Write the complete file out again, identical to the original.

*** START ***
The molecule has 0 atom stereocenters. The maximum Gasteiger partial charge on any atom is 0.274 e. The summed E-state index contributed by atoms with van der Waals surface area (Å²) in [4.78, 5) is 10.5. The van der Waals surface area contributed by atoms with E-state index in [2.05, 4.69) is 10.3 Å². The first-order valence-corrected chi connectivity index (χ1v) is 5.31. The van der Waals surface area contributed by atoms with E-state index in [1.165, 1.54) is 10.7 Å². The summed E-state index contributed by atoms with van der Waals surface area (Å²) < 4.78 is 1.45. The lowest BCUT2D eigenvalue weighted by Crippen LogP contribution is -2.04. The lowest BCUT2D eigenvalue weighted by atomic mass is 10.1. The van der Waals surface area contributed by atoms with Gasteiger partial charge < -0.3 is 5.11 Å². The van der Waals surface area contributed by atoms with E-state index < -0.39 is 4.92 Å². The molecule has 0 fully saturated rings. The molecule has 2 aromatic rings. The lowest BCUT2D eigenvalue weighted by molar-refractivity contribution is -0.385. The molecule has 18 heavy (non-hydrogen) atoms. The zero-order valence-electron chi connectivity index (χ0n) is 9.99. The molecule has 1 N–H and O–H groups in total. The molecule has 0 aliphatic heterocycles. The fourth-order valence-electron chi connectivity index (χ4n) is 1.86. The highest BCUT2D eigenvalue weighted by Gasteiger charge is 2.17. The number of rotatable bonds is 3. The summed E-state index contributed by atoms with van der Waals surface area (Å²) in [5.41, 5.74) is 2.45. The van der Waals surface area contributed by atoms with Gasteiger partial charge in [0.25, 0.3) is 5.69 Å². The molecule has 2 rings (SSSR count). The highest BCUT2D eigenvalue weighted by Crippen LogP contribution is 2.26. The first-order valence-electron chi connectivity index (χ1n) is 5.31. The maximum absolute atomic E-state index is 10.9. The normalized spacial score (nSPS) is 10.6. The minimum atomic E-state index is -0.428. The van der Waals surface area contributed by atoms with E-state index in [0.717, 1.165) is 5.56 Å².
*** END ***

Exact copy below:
The molecule has 0 atom stereocenters. The maximum Gasteiger partial charge on any atom is 0.274 e. The summed E-state index contributed by atoms with van der Waals surface area (Å²) in [4.78, 5) is 10.5. The van der Waals surface area contributed by atoms with E-state index in [2.05, 4.69) is 10.3 Å². The first-order valence-corrected chi connectivity index (χ1v) is 5.31. The van der Waals surface area contributed by atoms with E-state index in [1.165, 1.54) is 10.7 Å². The summed E-state index contributed by atoms with van der Waals surface area (Å²) < 4.78 is 1.45. The lowest BCUT2D eigenvalue weighted by Crippen LogP contribution is -2.04. The lowest BCUT2D eigenvalue weighted by atomic mass is 10.1. The van der Waals surface area contributed by atoms with Gasteiger partial charge < -0.3 is 5.11 Å². The van der Waals surface area contributed by atoms with E-state index < -0.39 is 4.92 Å². The molecule has 0 fully saturated rings. The molecule has 2 aromatic rings. The lowest BCUT2D eigenvalue weighted by molar-refractivity contribution is -0.385. The molecule has 18 heavy (non-hydrogen) atoms. The zero-order valence-electron chi connectivity index (χ0n) is 9.99. The molecule has 1 N–H and O–H groups in total. The molecule has 0 aliphatic heterocycles. The fourth-order valence-electron chi connectivity index (χ4n) is 1.86. The highest BCUT2D eigenvalue weighted by Gasteiger charge is 2.17. The number of rotatable bonds is 3. The summed E-state index contributed by atoms with van der Waals surface area (Å²) in [5.41, 5.74) is 2.45. The van der Waals surface area contributed by atoms with Gasteiger partial charge in [0.25, 0.3) is 5.69 Å². The molecule has 2 rings (SSSR count). The highest BCUT2D eigenvalue weighted by Crippen LogP contribution is 2.26. The first-order valence-electron chi connectivity index (χ1n) is 5.31. The maximum absolute atomic E-state index is 10.9. The normalized spacial score (nSPS) is 10.6. The minimum atomic E-state index is -0.428. The van der Waals surface area contributed by atoms with E-state index in [0.717, 1.165) is 5.56 Å².